Thursday, March 16, 2023

#75 / In The Age Of AI, Major In Being Human


The headline on my blog posting, today, is the headline on an opinion column by David Brooks of The New York Times. The above picture is from his column, too.
Brooks is commenting in his column on Artificial Intelligence, the same topic I addressed in my blog posting on February 23rd. Brooks uses, as an example of what Artificial Intelligence can do, a work of art created by the Midjourney computer program - the very same piece of art that I commented on back in October of last year

Brooks seems to be concerned about the same issues I am concerned about, as I see how new technologies are increasingly trying to remove human beings from both ordinary and creative work. His column is directed to college students, too, just as my February blog posting was. Brooks seems to share my perspective. He advises college students who must prepare themselves for life in an "AI world,"  to plan to "major in being human." Here is what he means: 

If, say, you’re a college student preparing for life in an A.I. world, you need to ask yourself: Which classes will give me the skills that machines will not replicate, making me more distinctly human? You probably want to avoid any class that teaches you to think in an impersonal, linear, generalized kind of way — the kind of thinking A.I. will crush you at. On the other hand, you probably want to gravitate toward any class, in the sciences or the humanities, that will help you develop the following distinctly human skills:
A distinct personal voice. A.I. often churns out the kind of impersonal bureaucratic prose that is found in corporate communications or academic journals. You’ll want to develop a voice as distinct as those of George Orwell, Joan Didion, Tom Wolfe and James Baldwin, so take classes in which you are reading distinctive and flamboyant voices so you can craft your own.
Presentation skills. “The prior generation of information technology favored the introverts, whereas the new A.I. bots are more likely to favor the extroverts,” the George Mason University economist Tyler Cowen writes. “You will need to be showing off all the time that you are more than ‘one of them.’” The ability to create and give a good speech, connect with an audience, and organize fun and productive gatherings seem like a suite of skills that A.I. will not replicate. 
A childlike talent for creativity. “When you interact for a while with a system like GPT-3, you notice that it tends to veer from the banal to the completely nonsensical,” Alison Gopnik, famed for her studies on the minds of children, observes. “Somehow children find the creative sweet spot between the obvious and the crazy.” Children, she argues, don’t just imitate or passively absorb data; they explore, and they create innovative theories and imaginative stories to explain the world. You want to take classes — whether they are about coding or painting — that unleash your creativity, that give you a chance to exercise and hone your imaginative powers. 
Unusual worldviews. A.I. can be just a text-prediction machine. A.I. is good at predicting what word should come next, so you want to be really good at being unpredictable, departing from the conventional. Stock your mind with worldviews from faraway times, unusual people and unfamiliar places: Epicureanism, Stoicism, Thomism, Taoism, etc. People with contrarian mentalities and idiosyncratic worldviews will be valuable in an age when conventional thinking is turbo powered.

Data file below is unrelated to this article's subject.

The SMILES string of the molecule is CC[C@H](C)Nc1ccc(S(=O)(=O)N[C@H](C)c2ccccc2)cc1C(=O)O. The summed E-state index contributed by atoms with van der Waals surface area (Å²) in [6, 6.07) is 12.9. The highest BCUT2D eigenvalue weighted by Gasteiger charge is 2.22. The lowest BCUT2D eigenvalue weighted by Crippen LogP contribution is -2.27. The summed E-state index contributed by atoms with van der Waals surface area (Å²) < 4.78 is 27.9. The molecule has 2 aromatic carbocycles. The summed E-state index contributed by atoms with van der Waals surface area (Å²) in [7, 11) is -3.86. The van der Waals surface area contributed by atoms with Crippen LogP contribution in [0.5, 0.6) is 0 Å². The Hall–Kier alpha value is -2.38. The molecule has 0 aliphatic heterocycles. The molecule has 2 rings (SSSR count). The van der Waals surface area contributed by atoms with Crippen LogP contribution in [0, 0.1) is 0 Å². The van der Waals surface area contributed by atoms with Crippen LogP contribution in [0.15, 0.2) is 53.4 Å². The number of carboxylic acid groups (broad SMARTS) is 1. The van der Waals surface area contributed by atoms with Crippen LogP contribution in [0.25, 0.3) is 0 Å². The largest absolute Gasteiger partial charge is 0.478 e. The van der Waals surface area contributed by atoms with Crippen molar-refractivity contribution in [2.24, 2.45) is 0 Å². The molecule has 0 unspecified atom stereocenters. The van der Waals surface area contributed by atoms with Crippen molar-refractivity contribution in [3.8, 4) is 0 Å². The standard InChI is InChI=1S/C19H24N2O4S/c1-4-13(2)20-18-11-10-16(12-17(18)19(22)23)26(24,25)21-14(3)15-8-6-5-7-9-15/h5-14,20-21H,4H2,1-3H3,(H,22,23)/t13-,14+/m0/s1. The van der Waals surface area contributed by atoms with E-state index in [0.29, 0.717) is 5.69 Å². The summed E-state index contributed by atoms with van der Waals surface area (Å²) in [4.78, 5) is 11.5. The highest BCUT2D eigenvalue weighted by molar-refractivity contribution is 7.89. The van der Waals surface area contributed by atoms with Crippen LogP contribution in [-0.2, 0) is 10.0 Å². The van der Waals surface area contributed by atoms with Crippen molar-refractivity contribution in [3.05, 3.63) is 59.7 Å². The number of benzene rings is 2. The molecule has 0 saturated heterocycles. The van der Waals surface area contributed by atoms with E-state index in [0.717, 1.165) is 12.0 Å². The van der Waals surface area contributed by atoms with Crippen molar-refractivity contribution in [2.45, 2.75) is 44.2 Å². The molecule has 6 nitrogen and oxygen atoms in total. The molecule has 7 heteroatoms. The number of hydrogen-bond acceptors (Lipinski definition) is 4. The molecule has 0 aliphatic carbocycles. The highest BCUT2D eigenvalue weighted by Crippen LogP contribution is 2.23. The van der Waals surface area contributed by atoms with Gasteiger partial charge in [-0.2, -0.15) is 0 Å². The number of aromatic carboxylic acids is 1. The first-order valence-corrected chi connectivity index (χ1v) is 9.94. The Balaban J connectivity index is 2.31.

Empathy. Machine thinking is great for understanding the behavioral patterns across populations. It is not great for understanding the unique individual right in front of you. If you want to be able to do this, good humanities classes are really useful. By studying literature, drama, biography and history, you learn about what goes on in the minds of other people. If you can understand another person’s perspective, you have a more valuable skill than the skill possessed by some machine vacuuming up vast masses of data about no one in particular. 
Situational Awareness. A person with this skill has a feel for the unique contours of the situation she is in the middle of. She has an intuitive awareness of when to follow the rules and when to break the rules, a feel for the flow of events, a special sensitivity, not necessarily conscious, for how fast to move and what decisions to take that will prevent her from crashing on the rocks. This sensitivity flows from experience, historical knowledge, humility in the face of uncertainty, and having led a reflective and interesting life. It is a kind of knowledge held in the body as well as the brain.

I believe that AI is posing serious, and in fact "existential" questions, and we all need to be aware of the processes we have put in motion, processes that seem aimed at removing human beings from all those situations in which we, individually and collectively, are "in charge."
Given where we are, all of Brooks' recommendations seem good to me. However, I think that Brooks' recommendations are not, themselves, sufficient to prevent the subordination of human individuality and creativity as Artificial Intelligence obtains an ever greater purchase over our lives. I think, in other words, that we are in "deeper" than Brooks seems to suggest. 
As anyone who regularly reads these blog postings won't be surprised to hear, it is my view that we are going to have to confront the dangerous realities ahead - forces that seek to subordinate human beings to our own creations - with a robust, "political" response. And "political" efforts means efforts we carry out together. It's active work. 

Contemplation, as we relax in a hammock, under a beautiful tree, is not what I have in mind!
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